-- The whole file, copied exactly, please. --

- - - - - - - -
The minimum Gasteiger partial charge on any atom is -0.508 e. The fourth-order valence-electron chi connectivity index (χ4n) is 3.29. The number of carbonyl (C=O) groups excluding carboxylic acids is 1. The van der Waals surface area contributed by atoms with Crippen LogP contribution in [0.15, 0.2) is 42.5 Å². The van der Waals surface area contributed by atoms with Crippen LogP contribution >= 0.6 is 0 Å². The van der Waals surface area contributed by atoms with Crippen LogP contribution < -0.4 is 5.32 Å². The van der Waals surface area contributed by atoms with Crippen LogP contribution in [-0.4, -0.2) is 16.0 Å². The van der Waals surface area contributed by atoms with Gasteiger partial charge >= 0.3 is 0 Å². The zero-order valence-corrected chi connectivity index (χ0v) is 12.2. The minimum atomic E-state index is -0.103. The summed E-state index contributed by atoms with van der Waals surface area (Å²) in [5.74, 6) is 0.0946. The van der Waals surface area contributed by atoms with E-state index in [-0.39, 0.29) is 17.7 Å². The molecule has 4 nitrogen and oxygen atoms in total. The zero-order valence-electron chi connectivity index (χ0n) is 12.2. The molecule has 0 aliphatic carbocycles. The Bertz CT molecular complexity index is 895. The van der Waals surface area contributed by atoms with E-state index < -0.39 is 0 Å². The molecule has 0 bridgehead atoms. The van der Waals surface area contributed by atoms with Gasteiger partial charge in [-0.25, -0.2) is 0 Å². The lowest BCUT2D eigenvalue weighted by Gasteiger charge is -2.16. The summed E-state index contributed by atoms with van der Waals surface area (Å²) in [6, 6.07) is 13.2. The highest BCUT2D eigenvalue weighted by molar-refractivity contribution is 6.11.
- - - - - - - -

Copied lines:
The minimum Gasteiger partial charge on any atom is -0.508 e. The fourth-order valence-electron chi connectivity index (χ4n) is 3.29. The number of carbonyl (C=O) groups excluding carboxylic acids is 1. The van der Waals surface area contributed by atoms with Crippen LogP contribution in [0.15, 0.2) is 42.5 Å². The van der Waals surface area contributed by atoms with Crippen LogP contribution >= 0.6 is 0 Å². The van der Waals surface area contributed by atoms with Crippen LogP contribution < -0.4 is 5.32 Å². The van der Waals surface area contributed by atoms with Crippen LogP contribution in [-0.4, -0.2) is 16.0 Å². The van der Waals surface area contributed by atoms with Gasteiger partial charge >= 0.3 is 0 Å². The zero-order valence-corrected chi connectivity index (χ0v) is 12.2. The minimum atomic E-state index is -0.103. The summed E-state index contributed by atoms with van der Waals surface area (Å²) in [5.74, 6) is 0.0946. The van der Waals surface area contributed by atoms with E-state index in [-0.39, 0.29) is 17.7 Å². The molecule has 4 nitrogen and oxygen atoms in total. The zero-order valence-electron chi connectivity index (χ0n) is 12.2. The molecule has 0 aliphatic carbocycles. The Bertz CT molecular complexity index is 895. The van der Waals surface area contributed by atoms with E-state index < -0.39 is 0 Å². The molecule has 0 bridgehead atoms. The van der Waals surface area contributed by atoms with Gasteiger partial charge in [-0.25, -0.2) is 0 Å². The lowest BCUT2D eigenvalue weighted by Gasteiger charge is -2.16. The summed E-state index contributed by atoms with van der Waals surface area (Å²) in [6, 6.07) is 13.2. The highest BCUT2D eigenvalue weighted by molar-refractivity contribution is 6.11.